Idris Elba is a black man clear as day. I too, the author of this article am black. I believe I have no bias towards this topic. I can see the positives and negatives of the situation. Society is used to what it’s been exposed to for a long time. For example, Superman is an all-American Caucasian farm boy form Kansas. Batman is a brooding white playboy billionaire. There are many examples of fictional figures in culture who are solely and can only be a certain race. There was a time when Will Smith was offered the role of Superman and Captain America. He turned it down feeling that if the characters were portrayed by him it would ruin the history and allure of the characters. I can somehow see where he was coming from. However, where we are as a society and the time that we are in, with a black President, I feel that change is welcoming; especially in the realm of cinema.
Elba isn’t one of those black actors who shy away from taking part in black cinema, even though he is successful in what I’d call “White Hollywood”. I’m not being biased but that’s how it is. There is a difference. He’s been in such black films as Tyler Perry’s Daddy’s Little Girls, This Christmas, and Obsessed. He’s not foreign to such movies. Elba isn’t blind to such racial skepticism either. When taking the role of Heimdall in Thor, there was outrage that there would be a “black” god in a film. The gods in Thor are of Norse mythology, which is native to such countries as Scandinavia. It’s understandable why some people would feel some type of way about this. But, the producers and contributors stated that the gods in the film are also of a cosmic variety and “alien”. They’re not necessarily “white” or “Caucasian” but of all races. For example, one of Thor’s friends in the film is an Asian deity. Elba is used to this. His remarks to the Heimdall situation were pretty much in the realm if finding it all ridiculous.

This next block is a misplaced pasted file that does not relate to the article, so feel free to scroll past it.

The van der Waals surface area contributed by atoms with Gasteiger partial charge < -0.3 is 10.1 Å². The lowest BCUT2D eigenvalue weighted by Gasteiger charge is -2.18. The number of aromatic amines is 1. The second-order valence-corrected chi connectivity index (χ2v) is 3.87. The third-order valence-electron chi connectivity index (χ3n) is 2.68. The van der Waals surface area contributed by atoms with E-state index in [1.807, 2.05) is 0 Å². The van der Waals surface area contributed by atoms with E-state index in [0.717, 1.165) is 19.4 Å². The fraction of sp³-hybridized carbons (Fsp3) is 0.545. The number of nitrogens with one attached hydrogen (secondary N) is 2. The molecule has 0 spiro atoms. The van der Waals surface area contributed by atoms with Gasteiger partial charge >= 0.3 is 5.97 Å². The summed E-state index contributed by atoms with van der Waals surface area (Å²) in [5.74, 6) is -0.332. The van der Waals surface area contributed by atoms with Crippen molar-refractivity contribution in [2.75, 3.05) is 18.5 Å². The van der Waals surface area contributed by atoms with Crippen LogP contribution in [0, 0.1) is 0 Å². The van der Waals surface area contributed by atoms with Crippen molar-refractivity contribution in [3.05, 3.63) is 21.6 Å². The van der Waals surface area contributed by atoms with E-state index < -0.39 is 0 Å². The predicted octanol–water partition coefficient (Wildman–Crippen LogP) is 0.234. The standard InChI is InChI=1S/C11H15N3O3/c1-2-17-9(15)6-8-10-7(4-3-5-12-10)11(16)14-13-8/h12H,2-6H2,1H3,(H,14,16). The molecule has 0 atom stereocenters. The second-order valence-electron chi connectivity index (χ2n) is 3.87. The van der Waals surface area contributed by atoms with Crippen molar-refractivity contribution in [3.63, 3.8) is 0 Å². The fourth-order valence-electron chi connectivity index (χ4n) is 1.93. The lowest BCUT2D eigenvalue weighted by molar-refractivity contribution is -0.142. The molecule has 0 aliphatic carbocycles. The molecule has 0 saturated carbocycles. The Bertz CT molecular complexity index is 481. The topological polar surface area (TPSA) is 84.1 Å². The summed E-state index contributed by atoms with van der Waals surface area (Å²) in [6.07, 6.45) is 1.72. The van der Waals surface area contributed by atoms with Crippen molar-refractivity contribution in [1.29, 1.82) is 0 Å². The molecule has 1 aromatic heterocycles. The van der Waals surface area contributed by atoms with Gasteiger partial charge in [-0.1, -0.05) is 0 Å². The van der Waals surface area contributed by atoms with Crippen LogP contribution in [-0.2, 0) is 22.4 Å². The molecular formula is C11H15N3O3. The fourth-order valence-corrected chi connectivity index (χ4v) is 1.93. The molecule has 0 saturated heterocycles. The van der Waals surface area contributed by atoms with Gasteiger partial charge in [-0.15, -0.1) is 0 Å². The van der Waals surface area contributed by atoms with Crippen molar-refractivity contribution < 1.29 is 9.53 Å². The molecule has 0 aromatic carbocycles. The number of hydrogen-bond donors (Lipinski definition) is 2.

If, Elba portrayed Bond, it could change Hollywood. The fact that the production company meeting with Elba, confirms that they have no problem displaying something a little different. If they have no problem, then why should society? We are at a time where a black man holds the most powerful position in the world. If we can be accustomed to that then why not to a black man playing James Bind? It could change cinema. It would open the door for a host of different interpretations of characters; imagine the story lines a black Bond could have. He may face racism while working for MI6. It would be an intricate factor that could greatly enhance the character. With any new actor comes a new interpretation and depth added to the role. Idris Elba knows all about depth when it comes to his acting.
In conclusion, if this comes to pass, Elba playing Bond, it would have a great affect on the future of Hollywood and how characters are interpreted and portrayed. Hopefully, race would no longer be a factor as society could be introduced to something new. There will always be bias and racism, but maybe it can be demoted in cinema. We’ve seen it happen in other facets of culture already relating to the President. It could be for the best.